A reader recently sent me photos of an interesting icon. Here it is, set in its richly ornamental gilt frame, kept in a glassed-in kiot (protective icon case):
The important part, for our purposes, is the icon itself:
Well, it looks quite straightforward, doesn’t it? It has all the characteristics of the type known as Nicholas of Mozhaisk, which depicts St. Nikolai (Nicholas) standing, robed as a bishop, with a sword in his left hand and a church in his right.
We can see that the inscription above Nicholas is a common one:
С[ВЯ]ТЫЙ НИКОЛАИ ЧУДОТВОРЕЦЪ
SVYATUIY NIKOLAI CHUDOTVORETS
“HOLY NICHOLAS [the] WONDERWORKER”
If we left it at that, however, we would be a little too hasty and not quite entirely correct in identification of this icon. It is important not to miss the little inscription at the base of the image; inscriptions should never be overlooked. Here is a closer view:
It reads (put into modern Russian font):
ЯВИСЯ ВЪ Г[ОРОДЕ] МЦЕНСКЕ 1415
YAVISYA V G[ORODE] MTSENSKYE 1415
“APPEARED IN [the] CITY MTSENSK 1415”
Well, we know that the Nicholas of Mozhaisk icon itself did not “appear” in 1415, according to its origin story, but rather in the 1300s. Nor did the legendary event of Nicholas appearing in the air over the city happen in a place called Mtsensk, but rather in the city of Mozhaisk. What, then, is the significance of this “1415” inscription and the place name “Mtsensk”? And where exactly is this “Mtsensk”? Why all these differences?
The answer is that even though this icon is in the form commonly known as “Nicholas of Mozhaisk” it represents a particular “appearance” of an icon of that form — an “appearance” other than that at Mozhaisk.
First, what or where is Mtsensk (Мценскъ)?
It is a city in the Orlov region of Russia. Here it is on an 1897 map, just about in the center of this image. You can see there is a river running through it, called the Zusha:
At lower left is the city of Orel (Орелъ ).
To get a wider view of where it is in Russia, we can look at another map. We can see the city of Orel southwest of Moscow, about two thirds of the way to the Ukrainian border:
So that tells us where Mtsensk is located. Now for the origin story of the icon.
The origin story is a bit confused and varies from account to account. It is said that on a Friday — June 7th of 1415 — the region of Mtsensk was still heavily pagan. But on that day there was an eclipse of the sun, which the clerics used to frighten the people into becoming baptized as Christians.
It is also said that in the same year and day, a stone — formerly worshiped by the pagan people — was found floating in the Zusha River at Mtsensk. On it was an image of Nicholas with a sword in one hand and in the other a reliquary in the form of a church. Such an image (which type we now generally call “Nicholas of Mozhaisk”) is commonly known as Николай Ратный —Nikolai Ratnuiy — “Nicholas the Militant.” And the image that “appeared” at Mtsensk is one example of that type, and in itself is called Nikolai Mtsenskiy — Nicholas of Mtsensk, or Никола Амченский — Nikola Amchenskiy — “Nicholas of Amchen,” Nikola being a form of Nicholas, and Amchensk being a popular alternate name for the city of Mtsensk. This icon was also credited — through its supposed miraculous nature — with the conversion of the locals to Christianity.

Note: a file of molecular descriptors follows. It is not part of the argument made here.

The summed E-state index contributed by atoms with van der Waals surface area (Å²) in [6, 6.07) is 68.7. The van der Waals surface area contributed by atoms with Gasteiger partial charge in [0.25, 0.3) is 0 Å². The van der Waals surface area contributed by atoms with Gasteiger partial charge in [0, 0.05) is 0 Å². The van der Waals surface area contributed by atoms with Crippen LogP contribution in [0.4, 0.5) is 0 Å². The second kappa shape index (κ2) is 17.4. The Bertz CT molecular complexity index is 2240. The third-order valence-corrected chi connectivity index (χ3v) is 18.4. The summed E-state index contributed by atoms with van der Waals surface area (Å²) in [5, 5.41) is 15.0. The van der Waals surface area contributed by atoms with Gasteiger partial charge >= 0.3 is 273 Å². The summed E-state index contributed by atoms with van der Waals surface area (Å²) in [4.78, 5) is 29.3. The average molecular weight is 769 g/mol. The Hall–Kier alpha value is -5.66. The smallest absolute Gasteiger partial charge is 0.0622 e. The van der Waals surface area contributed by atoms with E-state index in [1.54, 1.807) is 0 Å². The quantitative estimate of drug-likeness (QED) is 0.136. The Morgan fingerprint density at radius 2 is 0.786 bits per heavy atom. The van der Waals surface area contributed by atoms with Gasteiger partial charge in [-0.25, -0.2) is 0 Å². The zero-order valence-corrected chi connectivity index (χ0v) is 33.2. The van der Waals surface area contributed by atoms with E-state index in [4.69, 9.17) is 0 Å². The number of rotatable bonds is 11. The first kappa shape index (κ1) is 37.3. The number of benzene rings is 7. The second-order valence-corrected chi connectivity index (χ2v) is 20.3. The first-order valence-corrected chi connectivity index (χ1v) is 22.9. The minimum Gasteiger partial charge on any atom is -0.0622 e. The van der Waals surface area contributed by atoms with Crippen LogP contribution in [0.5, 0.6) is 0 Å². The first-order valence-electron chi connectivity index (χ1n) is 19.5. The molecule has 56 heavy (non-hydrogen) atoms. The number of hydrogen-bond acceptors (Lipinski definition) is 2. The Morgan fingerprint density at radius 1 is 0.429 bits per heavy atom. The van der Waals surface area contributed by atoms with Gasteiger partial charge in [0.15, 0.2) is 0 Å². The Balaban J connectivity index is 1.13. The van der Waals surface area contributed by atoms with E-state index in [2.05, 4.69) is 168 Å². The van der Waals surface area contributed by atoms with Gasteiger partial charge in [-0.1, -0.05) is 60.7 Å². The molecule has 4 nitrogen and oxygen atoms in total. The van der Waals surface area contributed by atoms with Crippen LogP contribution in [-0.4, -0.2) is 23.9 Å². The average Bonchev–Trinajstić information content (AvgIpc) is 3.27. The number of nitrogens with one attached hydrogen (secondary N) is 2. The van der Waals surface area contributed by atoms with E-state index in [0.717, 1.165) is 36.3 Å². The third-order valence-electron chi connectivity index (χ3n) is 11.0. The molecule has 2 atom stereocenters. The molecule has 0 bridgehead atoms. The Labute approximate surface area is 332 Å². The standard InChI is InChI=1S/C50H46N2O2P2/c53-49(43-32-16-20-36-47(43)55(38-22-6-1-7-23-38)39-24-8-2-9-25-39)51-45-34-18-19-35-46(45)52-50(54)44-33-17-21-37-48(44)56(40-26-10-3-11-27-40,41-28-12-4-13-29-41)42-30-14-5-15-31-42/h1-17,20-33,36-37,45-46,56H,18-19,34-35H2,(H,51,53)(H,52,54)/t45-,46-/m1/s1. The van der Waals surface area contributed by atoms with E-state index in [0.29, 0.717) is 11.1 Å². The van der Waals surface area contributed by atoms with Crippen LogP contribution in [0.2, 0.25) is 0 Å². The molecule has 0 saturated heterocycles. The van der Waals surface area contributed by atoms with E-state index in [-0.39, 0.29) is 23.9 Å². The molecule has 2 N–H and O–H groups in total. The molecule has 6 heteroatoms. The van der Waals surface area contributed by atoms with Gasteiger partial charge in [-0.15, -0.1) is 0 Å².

Scholars, however, generally believe that these “Militant Nicholas” types are likely based upon Western European sculptures of Nicholas, related to that at Bari, in Italy, where the remains of St. Nicholas are thought to have been taken. Further, that such statues came to Russia as reliquaries in the form of Nicholas given to Russian princes, and supposedly holding relics of the saint. Though three-dimensional sculpture is generally frowned upon in Russian Orthodoxy, such statues of the “Militant Nicholas” were made an exception due to the great veneration accorded them by the people, and the miracles supposedly associated with them.
Here is an example that has lost its sword and building (and left arm) over the years:
So it turns out this little icon is actually quite interesting, given that it specifically commemorates the story of the appearance of an image of Nicholas at Mtsensk, which became a noted pilgrimage site in the old days of Tsarist Russia, with thousands of pilgrims, some coming from as far away as Siberia. And the coming of pilgrims meant money.
One more little detail, and then we will leave this interesting icon. If we look just below the figure of Nicholas, we can see that he is standing on a rug:
On that rug is the image of an eagle, though it is upside-down, with the head nearest us and the tops of the wings at each side. Such a rug — called an Орлец — Orlets — “Little Eagle / Eaglet” is used in the Orthodox liturgy, and is round or oval. The bishop stands upon it at certain parts of the rite. It depicts an eagle with wings spread, often flying above a city. The Orlets was once a sign of the Byzantine Emperor’s authority. In those days it was a double-headed Byzantine Imperial eagle. Then it became a kind of respectful award given by the Emperor to the Patriarch. Later, when the Byzantine Empire had fallen, it came to be used by any bishop in Russia, signifying both the status of the bishop as having a heavenly origin, as well as a sign of the bishop’s oversight of the people of a city, (his diocese), and that a bishop should “rise above” worldly things. In Russia it was a one-headed eagle. We can just think of it as a bishop’s symbol.